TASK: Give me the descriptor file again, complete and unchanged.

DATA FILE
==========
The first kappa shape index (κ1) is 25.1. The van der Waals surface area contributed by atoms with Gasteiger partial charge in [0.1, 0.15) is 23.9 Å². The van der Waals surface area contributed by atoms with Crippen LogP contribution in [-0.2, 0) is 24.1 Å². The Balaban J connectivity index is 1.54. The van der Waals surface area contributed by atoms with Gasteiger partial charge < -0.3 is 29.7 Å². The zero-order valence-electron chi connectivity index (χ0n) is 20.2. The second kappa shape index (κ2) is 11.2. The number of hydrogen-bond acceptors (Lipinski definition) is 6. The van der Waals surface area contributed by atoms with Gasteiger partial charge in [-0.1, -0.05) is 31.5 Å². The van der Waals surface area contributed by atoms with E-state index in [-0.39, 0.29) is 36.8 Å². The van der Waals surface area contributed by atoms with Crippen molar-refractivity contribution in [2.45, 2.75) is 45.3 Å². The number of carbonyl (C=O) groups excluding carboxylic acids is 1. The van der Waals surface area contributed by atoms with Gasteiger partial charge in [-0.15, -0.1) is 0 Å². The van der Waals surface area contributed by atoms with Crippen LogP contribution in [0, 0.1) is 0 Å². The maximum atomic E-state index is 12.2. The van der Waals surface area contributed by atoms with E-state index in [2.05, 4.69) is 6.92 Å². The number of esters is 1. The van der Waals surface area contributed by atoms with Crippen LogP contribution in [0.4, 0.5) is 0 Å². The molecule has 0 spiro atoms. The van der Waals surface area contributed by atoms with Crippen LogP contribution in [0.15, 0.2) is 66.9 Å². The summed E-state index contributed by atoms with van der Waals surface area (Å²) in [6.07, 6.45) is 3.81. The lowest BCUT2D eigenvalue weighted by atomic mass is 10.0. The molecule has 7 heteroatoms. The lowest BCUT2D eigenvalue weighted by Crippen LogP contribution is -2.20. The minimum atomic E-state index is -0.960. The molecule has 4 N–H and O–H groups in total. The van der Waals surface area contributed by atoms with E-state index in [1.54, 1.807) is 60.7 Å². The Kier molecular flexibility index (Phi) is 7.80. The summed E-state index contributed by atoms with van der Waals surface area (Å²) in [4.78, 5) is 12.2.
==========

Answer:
The first kappa shape index (κ1) is 25.1. The van der Waals surface area contributed by atoms with Gasteiger partial charge in [0.1, 0.15) is 23.9 Å². The van der Waals surface area contributed by atoms with Crippen LogP contribution in [-0.2, 0) is 24.1 Å². The Balaban J connectivity index is 1.54. The van der Waals surface area contributed by atoms with Gasteiger partial charge < -0.3 is 29.7 Å². The zero-order valence-electron chi connectivity index (χ0n) is 20.2. The second kappa shape index (κ2) is 11.2. The number of hydrogen-bond acceptors (Lipinski definition) is 6. The van der Waals surface area contributed by atoms with Gasteiger partial charge in [-0.1, -0.05) is 31.5 Å². The van der Waals surface area contributed by atoms with E-state index in [-0.39, 0.29) is 36.8 Å². The van der Waals surface area contributed by atoms with Crippen molar-refractivity contribution in [2.45, 2.75) is 45.3 Å². The number of carbonyl (C=O) groups excluding carboxylic acids is 1. The van der Waals surface area contributed by atoms with Gasteiger partial charge in [-0.15, -0.1) is 0 Å². The van der Waals surface area contributed by atoms with Crippen LogP contribution in [0, 0.1) is 0 Å². The maximum atomic E-state index is 12.2. The van der Waals surface area contributed by atoms with E-state index in [2.05, 4.69) is 6.92 Å². The number of esters is 1. The van der Waals surface area contributed by atoms with Crippen LogP contribution in [0.4, 0.5) is 0 Å². The molecule has 0 spiro atoms. The van der Waals surface area contributed by atoms with Crippen LogP contribution in [0.15, 0.2) is 66.9 Å². The summed E-state index contributed by atoms with van der Waals surface area (Å²) in [6.07, 6.45) is 3.81. The lowest BCUT2D eigenvalue weighted by atomic mass is 10.0. The molecule has 7 heteroatoms. The lowest BCUT2D eigenvalue weighted by Crippen LogP contribution is -2.20. The minimum atomic E-state index is -0.960. The molecule has 4 N–H and O–H groups in total. The van der Waals surface area contributed by atoms with E-state index in [1.54, 1.807) is 60.7 Å². The Kier molecular flexibility index (Phi) is 7.80. The summed E-state index contributed by atoms with van der Waals surface area (Å²) in [4.78, 5) is 12.2.